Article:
Health and Science

Florida authorities raid home of ex-official who said she was ousted over coronavirus data

Tim Stelloh
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In this photo illustration the Florida's COVID-19 Data and Surveillance Dashboard is seen displayed on a computer screen. Rebekah Jones, the woman who created and ran Florida's online coronavirus data site, was removed from her job by May 5, 2020 for resisting efforts by the state Department of Health to make the data harder to access for the public, researchers and the media.
Paul Hennessy | AP

Authorities in Florida on Monday raided the home of Rebekah Jones, a former state official who has said she was ousted this year for refusing to censor the state's coronavirus data.

In a search warrant, an investigator with the Florida Department of Law Enforcement said a person at Jones' home who was using her email address illegally gained access to a state-run communications platform and sent a group text Nov. 10 telling people that it was "time to speak up before another 17,000 people are dead."

"You know this is wrong," the text said, according to the warrant. "You don't have to be part of this. Be a hero. Speak out before it's too late."

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The investigator, Noel Pratts, said the agents raided Jones' home in Tallahassee in search of computer hardware and electronics.

According to the warrant, the state Health Department uses the platform, ReadyOp, for emergency management.

Jones led the effort to establish a public information portal that listed the numbers of coronavirus deaths and cases in the state. In May, she told WPEC-TV of West Palm Beach that her exit from the Health Department was "not voluntary" and that it happened after she refused to "manually change data to drum up support for the plan to reopen."

The Health Department did not comment on Jones' firing.

In a message Monday, Jones denied sending the Nov. 10 text.

"Pretty sure if I was gonna go through the trouble of learning how to hack, then hacking DOH of all places, I'd be damn sure to get the death count right," she said, saying the accurate death toll on Nov. 10 was 17,460.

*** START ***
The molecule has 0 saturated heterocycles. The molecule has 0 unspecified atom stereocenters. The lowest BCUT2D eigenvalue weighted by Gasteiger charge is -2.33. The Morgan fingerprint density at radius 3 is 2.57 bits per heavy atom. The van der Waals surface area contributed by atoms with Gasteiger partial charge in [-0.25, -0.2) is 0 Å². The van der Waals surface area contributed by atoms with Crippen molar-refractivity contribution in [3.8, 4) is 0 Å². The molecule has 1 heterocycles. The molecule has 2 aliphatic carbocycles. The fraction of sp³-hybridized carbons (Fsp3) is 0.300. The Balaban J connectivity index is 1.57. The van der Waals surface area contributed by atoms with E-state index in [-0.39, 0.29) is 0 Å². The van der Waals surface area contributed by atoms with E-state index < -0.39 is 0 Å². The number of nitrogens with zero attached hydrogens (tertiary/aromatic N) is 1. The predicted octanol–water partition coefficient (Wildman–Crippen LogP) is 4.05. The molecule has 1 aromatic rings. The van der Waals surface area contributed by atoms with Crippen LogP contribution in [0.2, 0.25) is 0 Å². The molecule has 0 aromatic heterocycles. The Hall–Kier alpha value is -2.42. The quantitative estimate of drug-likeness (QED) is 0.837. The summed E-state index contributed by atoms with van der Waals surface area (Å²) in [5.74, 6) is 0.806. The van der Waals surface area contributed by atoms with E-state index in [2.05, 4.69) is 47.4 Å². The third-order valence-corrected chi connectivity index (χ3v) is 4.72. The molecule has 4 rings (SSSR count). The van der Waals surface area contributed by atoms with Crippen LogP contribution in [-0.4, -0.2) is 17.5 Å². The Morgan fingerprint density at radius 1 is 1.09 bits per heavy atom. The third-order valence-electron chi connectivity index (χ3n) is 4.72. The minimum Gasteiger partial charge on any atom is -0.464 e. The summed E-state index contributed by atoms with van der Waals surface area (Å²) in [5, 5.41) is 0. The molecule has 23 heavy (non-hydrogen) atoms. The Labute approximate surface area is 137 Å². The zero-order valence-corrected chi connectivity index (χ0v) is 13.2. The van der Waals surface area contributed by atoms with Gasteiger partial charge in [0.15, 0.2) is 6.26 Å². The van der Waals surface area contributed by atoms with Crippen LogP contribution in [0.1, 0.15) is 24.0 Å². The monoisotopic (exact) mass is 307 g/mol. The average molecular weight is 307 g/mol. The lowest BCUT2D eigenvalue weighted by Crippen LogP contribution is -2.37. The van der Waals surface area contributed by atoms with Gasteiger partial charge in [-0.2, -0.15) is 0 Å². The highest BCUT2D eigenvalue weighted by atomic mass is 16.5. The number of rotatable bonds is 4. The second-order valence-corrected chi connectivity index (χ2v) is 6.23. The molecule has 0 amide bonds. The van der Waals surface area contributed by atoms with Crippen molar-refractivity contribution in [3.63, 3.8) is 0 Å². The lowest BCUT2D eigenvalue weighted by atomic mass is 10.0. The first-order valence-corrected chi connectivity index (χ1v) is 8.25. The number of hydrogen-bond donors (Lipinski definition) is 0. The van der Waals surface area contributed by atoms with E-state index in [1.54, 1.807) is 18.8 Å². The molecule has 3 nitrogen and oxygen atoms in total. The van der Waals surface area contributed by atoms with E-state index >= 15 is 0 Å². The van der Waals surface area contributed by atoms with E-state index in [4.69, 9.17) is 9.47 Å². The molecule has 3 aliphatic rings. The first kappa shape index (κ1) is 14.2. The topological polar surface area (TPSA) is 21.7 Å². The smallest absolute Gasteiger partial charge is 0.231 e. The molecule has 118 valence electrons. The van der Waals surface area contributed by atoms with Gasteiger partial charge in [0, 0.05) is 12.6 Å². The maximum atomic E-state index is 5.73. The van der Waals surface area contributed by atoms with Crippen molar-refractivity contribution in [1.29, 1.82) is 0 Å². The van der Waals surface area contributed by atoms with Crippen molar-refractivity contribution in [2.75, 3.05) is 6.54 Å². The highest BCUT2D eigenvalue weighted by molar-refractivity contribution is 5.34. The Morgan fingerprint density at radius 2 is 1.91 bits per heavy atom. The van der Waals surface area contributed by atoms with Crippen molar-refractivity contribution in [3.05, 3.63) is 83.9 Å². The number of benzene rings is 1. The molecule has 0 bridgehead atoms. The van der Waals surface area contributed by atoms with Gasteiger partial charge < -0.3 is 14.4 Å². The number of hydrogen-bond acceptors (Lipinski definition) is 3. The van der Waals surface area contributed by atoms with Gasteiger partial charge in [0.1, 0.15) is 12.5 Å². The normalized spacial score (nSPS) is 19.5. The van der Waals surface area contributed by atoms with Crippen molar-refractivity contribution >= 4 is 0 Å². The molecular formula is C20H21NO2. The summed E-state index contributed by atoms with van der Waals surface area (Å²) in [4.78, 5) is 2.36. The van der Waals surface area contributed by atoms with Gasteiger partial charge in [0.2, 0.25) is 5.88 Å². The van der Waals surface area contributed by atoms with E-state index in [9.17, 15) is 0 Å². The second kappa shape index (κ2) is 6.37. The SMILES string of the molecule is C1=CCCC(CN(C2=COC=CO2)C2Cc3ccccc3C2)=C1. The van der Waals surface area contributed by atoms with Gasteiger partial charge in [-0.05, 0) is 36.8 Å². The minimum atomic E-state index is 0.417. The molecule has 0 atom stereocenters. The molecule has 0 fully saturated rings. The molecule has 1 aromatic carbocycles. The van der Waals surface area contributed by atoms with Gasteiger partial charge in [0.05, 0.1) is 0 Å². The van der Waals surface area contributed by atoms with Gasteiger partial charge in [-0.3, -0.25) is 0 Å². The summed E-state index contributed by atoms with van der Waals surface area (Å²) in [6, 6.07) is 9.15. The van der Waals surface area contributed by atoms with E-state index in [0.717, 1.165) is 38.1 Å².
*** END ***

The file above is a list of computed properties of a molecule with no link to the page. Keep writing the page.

Jones posted video of the raid Monday and said state police "pointed a gun in my face."

"They pointed guns at my kids," she said.

Florida Department of Law Enforcement Commissioner Rick Swearingen said that agents had "knocked and called" Jones, but she refused to come to the door for 20 minutes and hung up on them.

Agents then "entered the home in accordance with normal protocols and seized several devices that will be forensically analyzed," he said in a statement.

"At no time were weapons pointed at anyone in the home," the statement added.

Jones said the agents seized evidence of "corruption at the state level," and she blamed the raid on Gov. Ron DeSantis.

"This is what happens to scientists who do their job honestly," she said. "This is what happens to people who speak truth to power."

DeSantis' office did not immediately respond to a request for comment. A spokesperson for the Florida Department of Law Enforcement, Gretl Plessinger, earlier said Jones refused to answer the door when agents knocked and hung up when they called her.

"After several attempts and verbal notifications that law enforcement officers were there to serve a legal search warrant, Ms. Jones eventually came to the door and allowed agents to enter," Plessinger said. "Ms. Jones' family was upstairs when agents made entry into the home."